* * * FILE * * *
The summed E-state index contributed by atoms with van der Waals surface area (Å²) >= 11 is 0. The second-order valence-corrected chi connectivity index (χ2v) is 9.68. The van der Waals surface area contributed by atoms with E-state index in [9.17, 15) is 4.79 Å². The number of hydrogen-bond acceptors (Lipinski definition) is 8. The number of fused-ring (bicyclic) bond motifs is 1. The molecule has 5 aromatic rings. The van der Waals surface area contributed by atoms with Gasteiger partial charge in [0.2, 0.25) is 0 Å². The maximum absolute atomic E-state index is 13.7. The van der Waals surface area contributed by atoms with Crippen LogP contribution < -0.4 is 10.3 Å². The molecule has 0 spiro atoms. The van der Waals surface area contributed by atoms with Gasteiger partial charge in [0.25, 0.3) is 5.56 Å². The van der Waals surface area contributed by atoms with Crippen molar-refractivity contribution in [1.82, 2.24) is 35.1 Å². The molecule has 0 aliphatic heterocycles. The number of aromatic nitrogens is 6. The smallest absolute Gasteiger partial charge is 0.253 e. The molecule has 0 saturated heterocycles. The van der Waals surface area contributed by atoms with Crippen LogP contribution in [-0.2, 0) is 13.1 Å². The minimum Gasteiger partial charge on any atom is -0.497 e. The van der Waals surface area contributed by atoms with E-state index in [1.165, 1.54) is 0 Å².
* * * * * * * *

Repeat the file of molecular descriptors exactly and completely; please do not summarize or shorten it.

The summed E-state index contributed by atoms with van der Waals surface area (Å²) >= 11 is 0. The second-order valence-corrected chi connectivity index (χ2v) is 9.68. The van der Waals surface area contributed by atoms with E-state index in [9.17, 15) is 4.79 Å². The number of hydrogen-bond acceptors (Lipinski definition) is 8. The number of fused-ring (bicyclic) bond motifs is 1. The molecule has 5 aromatic rings. The van der Waals surface area contributed by atoms with Gasteiger partial charge in [0.2, 0.25) is 0 Å². The maximum absolute atomic E-state index is 13.7. The van der Waals surface area contributed by atoms with Crippen LogP contribution < -0.4 is 10.3 Å². The molecule has 0 spiro atoms. The van der Waals surface area contributed by atoms with Gasteiger partial charge in [0.25, 0.3) is 5.56 Å². The van der Waals surface area contributed by atoms with Crippen molar-refractivity contribution in [1.82, 2.24) is 35.1 Å². The molecule has 0 aliphatic heterocycles. The number of aromatic nitrogens is 6. The smallest absolute Gasteiger partial charge is 0.253 e. The molecule has 0 saturated heterocycles. The van der Waals surface area contributed by atoms with Crippen LogP contribution in [-0.2, 0) is 13.1 Å². The minimum Gasteiger partial charge on any atom is -0.497 e. The van der Waals surface area contributed by atoms with E-state index in [1.165, 1.54) is 0 Å².